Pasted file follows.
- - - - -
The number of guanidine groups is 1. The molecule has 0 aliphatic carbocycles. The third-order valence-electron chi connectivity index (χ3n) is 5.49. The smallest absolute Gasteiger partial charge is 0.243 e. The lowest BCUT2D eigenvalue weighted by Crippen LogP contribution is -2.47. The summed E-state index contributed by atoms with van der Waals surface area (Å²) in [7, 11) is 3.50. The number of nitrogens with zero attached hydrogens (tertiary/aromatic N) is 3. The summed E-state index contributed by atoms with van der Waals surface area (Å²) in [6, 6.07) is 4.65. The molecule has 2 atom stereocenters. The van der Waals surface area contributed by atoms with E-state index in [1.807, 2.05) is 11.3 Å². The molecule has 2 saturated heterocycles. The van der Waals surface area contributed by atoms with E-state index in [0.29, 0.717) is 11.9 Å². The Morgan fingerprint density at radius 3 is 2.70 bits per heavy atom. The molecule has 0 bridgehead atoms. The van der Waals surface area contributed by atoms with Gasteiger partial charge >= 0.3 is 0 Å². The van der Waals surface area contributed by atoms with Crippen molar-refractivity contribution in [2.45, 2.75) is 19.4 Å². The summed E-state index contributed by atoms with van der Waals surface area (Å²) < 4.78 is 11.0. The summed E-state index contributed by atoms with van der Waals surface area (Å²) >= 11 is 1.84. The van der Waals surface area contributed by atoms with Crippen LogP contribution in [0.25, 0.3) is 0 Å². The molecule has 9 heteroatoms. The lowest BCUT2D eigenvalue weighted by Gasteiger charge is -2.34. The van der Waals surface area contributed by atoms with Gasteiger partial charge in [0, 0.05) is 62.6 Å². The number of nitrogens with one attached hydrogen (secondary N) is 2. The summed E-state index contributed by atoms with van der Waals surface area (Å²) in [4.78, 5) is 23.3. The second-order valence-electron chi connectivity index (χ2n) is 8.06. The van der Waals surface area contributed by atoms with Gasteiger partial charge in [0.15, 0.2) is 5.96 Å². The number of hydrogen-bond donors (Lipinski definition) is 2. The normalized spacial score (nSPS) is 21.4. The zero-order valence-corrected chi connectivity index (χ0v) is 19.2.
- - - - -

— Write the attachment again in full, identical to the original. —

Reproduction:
The number of guanidine groups is 1. The molecule has 0 aliphatic carbocycles. The third-order valence-electron chi connectivity index (χ3n) is 5.49. The smallest absolute Gasteiger partial charge is 0.243 e. The lowest BCUT2D eigenvalue weighted by Crippen LogP contribution is -2.47. The summed E-state index contributed by atoms with van der Waals surface area (Å²) in [7, 11) is 3.50. The number of nitrogens with zero attached hydrogens (tertiary/aromatic N) is 3. The summed E-state index contributed by atoms with van der Waals surface area (Å²) in [6, 6.07) is 4.65. The molecule has 2 atom stereocenters. The van der Waals surface area contributed by atoms with E-state index in [1.807, 2.05) is 11.3 Å². The molecule has 2 saturated heterocycles. The van der Waals surface area contributed by atoms with E-state index in [0.29, 0.717) is 11.9 Å². The Morgan fingerprint density at radius 3 is 2.70 bits per heavy atom. The molecule has 0 bridgehead atoms. The van der Waals surface area contributed by atoms with Gasteiger partial charge >= 0.3 is 0 Å². The van der Waals surface area contributed by atoms with Crippen molar-refractivity contribution in [2.45, 2.75) is 19.4 Å². The summed E-state index contributed by atoms with van der Waals surface area (Å²) < 4.78 is 11.0. The summed E-state index contributed by atoms with van der Waals surface area (Å²) >= 11 is 1.84. The van der Waals surface area contributed by atoms with Crippen LogP contribution in [0.25, 0.3) is 0 Å². The molecule has 9 heteroatoms. The lowest BCUT2D eigenvalue weighted by Gasteiger charge is -2.34. The van der Waals surface area contributed by atoms with Gasteiger partial charge in [0, 0.05) is 62.6 Å². The number of nitrogens with one attached hydrogen (secondary N) is 2. The summed E-state index contributed by atoms with van der Waals surface area (Å²) in [4.78, 5) is 23.3. The second-order valence-electron chi connectivity index (χ2n) is 8.06. The van der Waals surface area contributed by atoms with Gasteiger partial charge in [0.15, 0.2) is 5.96 Å². The number of hydrogen-bond donors (Lipinski definition) is 2. The normalized spacial score (nSPS) is 21.4. The zero-order valence-corrected chi connectivity index (χ0v) is 19.2.